WCAG vs. Section 508: A Showdown Between Two Accessibility Giants

I received my Section 508 Trusted Tester certification in August of 2023. My decision to get Trusted Tester certified was motivated only by the free price tag, compared to the $485 exam fee for non-IAAP members. Had I known that the certification process for Trusted Tester is far less accessible than the process for CPACC, I might have taken them in reverse order. However, the focus of this blog post is not on the certifications, nor my experiences with either. Instead, this post will explore differences between Section 508 and the Web Content Accessibility Guidelines (WCAG).

Starting with a high-level comparison, it is important to understand that Section 508 is a United States Federal law which requires federal agencies to procure Information and Communication Technology (ICT) products and services that are accessible to people with disabilities. Section 508 was added to the Rehabilitation Act in 1986, with updates to the law added in 1998, and the Section 508 Refresh in 2017. Despite existing for 37 years, and having received two significant updates, Section 508 is still based on the Web Content Accessibility Guidelines (WCAG) version 2.0 dated December 11, 2008, while also containing a few requirements which are not part of WCAG 2.0.
(Note: for the purposes of this blog post, we will only be discussing the part of Section 508 known as §1194.22, standards for accessible web-based intranet and internet information and applications).

In contrast to Section 508, the Web Content Accessibility Guidelines (WCAG) is a set of globally recognized technical standards, first published by the World Wide Web Consortium (W3C) in 1999, with version 1.0. The latest version, WCAG 2.2, was officially released on October 5, 2023.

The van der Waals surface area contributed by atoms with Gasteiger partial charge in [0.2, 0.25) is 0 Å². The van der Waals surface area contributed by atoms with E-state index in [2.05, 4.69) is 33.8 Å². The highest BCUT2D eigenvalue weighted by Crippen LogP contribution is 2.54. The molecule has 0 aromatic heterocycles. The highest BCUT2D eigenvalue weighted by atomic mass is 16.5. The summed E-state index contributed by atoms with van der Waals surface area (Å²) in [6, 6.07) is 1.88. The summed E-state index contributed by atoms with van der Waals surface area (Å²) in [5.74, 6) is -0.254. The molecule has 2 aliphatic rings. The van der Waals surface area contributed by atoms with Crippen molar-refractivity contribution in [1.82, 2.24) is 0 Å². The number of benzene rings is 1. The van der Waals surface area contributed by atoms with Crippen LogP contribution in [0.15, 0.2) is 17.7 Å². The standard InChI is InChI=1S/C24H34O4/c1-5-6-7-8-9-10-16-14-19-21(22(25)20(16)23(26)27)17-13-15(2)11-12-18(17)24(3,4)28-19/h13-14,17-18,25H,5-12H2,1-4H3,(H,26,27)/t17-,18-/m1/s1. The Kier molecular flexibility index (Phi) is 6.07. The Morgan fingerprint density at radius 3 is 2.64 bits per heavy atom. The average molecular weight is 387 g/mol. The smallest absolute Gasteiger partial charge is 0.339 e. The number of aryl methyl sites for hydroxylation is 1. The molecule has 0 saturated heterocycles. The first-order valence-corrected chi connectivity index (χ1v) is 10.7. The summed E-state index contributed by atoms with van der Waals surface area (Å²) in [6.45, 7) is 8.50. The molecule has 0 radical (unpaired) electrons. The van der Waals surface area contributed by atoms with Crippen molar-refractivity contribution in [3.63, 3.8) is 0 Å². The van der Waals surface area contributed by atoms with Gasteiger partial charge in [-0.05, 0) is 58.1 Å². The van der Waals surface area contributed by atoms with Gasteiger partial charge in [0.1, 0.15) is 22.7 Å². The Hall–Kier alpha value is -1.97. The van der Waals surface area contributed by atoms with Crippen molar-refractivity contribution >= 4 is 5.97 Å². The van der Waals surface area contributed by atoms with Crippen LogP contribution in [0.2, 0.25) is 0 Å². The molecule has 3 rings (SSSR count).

An important distinction between WCAG and Section 508 is that while Section 508 is primarily a procurement law for the U.S. federal government, WCAG guidelines are a recognized standard around the world; with different countries implementing one of the four WCAG versions. Also, in contrast with Section 508, WCAG is written in plain language and organized around a set of four key principles, which provide structure and context to the various guidelines and success criteria in a way that is easy to understand and reference.

Besides the overall structure and language differences employed in Section 508 and WCAG, there was one big difference between the two, which directly effected developers and accessibility testers until recently. In Section 508, section 302.7 With Limited Manipulation, says “Where a manual mode of operation is provided, ICT shall provide at least one mode of operation that does not require fine motor control or simultaneous manual operations.” However, one of the new success criteria in WCAG 2.2 directly addresses one form of manual operation of the user interface. 2.5.7 Dragging Movements says that “All functionality that uses a dragging movement for operation MUST BE achievable by a single pointer without dragging, unless dragging is essential or the functionality is determined by the user agent and not modified by the author.”.

It is nice to see that the W3C has been working hard to keep the Web Content Accessibility Guidelines up-to-date with modern technologies; even filling in gaps that existed between WCAG and Section 508. One only hopes that the U.S. federal government will similarly update Section 508 to reflect changing web standards and development technologies sometime in the near future.


Web Content Accessibility Guidelines (WCAG) 2.2

Section 508

2 thoughts on “WCAG vs. Section 508: A Showdown Between Two Accessibility Giants”

  1. Hi there! This blog post couldn’t be written much better! Looking at
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